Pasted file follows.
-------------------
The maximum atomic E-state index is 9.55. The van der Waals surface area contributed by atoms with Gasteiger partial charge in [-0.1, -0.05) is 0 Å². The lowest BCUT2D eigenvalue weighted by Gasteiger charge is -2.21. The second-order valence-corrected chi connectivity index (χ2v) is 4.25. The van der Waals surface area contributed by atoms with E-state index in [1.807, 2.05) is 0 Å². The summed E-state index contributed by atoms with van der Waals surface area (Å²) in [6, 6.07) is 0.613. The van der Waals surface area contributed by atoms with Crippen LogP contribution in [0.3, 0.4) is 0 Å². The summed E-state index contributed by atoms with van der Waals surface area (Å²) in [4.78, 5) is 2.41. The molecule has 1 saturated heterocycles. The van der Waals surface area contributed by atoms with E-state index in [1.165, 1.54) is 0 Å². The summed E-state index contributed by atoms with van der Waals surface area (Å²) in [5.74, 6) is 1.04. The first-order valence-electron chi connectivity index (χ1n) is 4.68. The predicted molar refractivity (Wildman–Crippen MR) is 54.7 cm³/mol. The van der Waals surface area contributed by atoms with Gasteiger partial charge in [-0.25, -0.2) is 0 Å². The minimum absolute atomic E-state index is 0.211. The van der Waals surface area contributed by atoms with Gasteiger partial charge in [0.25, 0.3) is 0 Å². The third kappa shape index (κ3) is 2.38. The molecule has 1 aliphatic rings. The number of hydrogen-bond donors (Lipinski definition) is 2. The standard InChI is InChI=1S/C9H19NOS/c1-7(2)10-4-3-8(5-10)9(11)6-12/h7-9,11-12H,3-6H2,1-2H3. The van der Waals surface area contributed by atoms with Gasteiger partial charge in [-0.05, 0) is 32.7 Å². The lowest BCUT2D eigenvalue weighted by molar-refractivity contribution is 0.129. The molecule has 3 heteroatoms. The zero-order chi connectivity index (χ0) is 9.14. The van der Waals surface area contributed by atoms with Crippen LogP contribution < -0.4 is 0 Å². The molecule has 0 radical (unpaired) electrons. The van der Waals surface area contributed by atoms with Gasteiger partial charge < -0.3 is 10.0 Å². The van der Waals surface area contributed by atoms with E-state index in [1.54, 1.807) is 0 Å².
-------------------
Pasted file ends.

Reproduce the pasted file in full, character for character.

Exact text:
The maximum atomic E-state index is 9.55. The van der Waals surface area contributed by atoms with Gasteiger partial charge in [-0.1, -0.05) is 0 Å². The lowest BCUT2D eigenvalue weighted by Gasteiger charge is -2.21. The second-order valence-corrected chi connectivity index (χ2v) is 4.25. The van der Waals surface area contributed by atoms with E-state index in [1.807, 2.05) is 0 Å². The summed E-state index contributed by atoms with van der Waals surface area (Å²) in [6, 6.07) is 0.613. The van der Waals surface area contributed by atoms with Crippen LogP contribution in [0.3, 0.4) is 0 Å². The summed E-state index contributed by atoms with van der Waals surface area (Å²) in [4.78, 5) is 2.41. The molecule has 1 saturated heterocycles. The van der Waals surface area contributed by atoms with E-state index in [1.165, 1.54) is 0 Å². The summed E-state index contributed by atoms with van der Waals surface area (Å²) in [5.74, 6) is 1.04. The first-order valence-electron chi connectivity index (χ1n) is 4.68. The predicted molar refractivity (Wildman–Crippen MR) is 54.7 cm³/mol. The van der Waals surface area contributed by atoms with Gasteiger partial charge in [-0.25, -0.2) is 0 Å². The minimum absolute atomic E-state index is 0.211. The van der Waals surface area contributed by atoms with Gasteiger partial charge in [0.25, 0.3) is 0 Å². The third kappa shape index (κ3) is 2.38. The molecule has 1 aliphatic rings. The number of hydrogen-bond donors (Lipinski definition) is 2. The standard InChI is InChI=1S/C9H19NOS/c1-7(2)10-4-3-8(5-10)9(11)6-12/h7-9,11-12H,3-6H2,1-2H3. The van der Waals surface area contributed by atoms with Gasteiger partial charge in [-0.05, 0) is 32.7 Å². The lowest BCUT2D eigenvalue weighted by molar-refractivity contribution is 0.129. The molecule has 3 heteroatoms. The zero-order chi connectivity index (χ0) is 9.14. The van der Waals surface area contributed by atoms with Crippen LogP contribution < -0.4 is 0 Å². The molecule has 0 radical (unpaired) electrons. The van der Waals surface area contributed by atoms with Gasteiger partial charge < -0.3 is 10.0 Å². The van der Waals surface area contributed by atoms with E-state index in [1.54, 1.807) is 0 Å².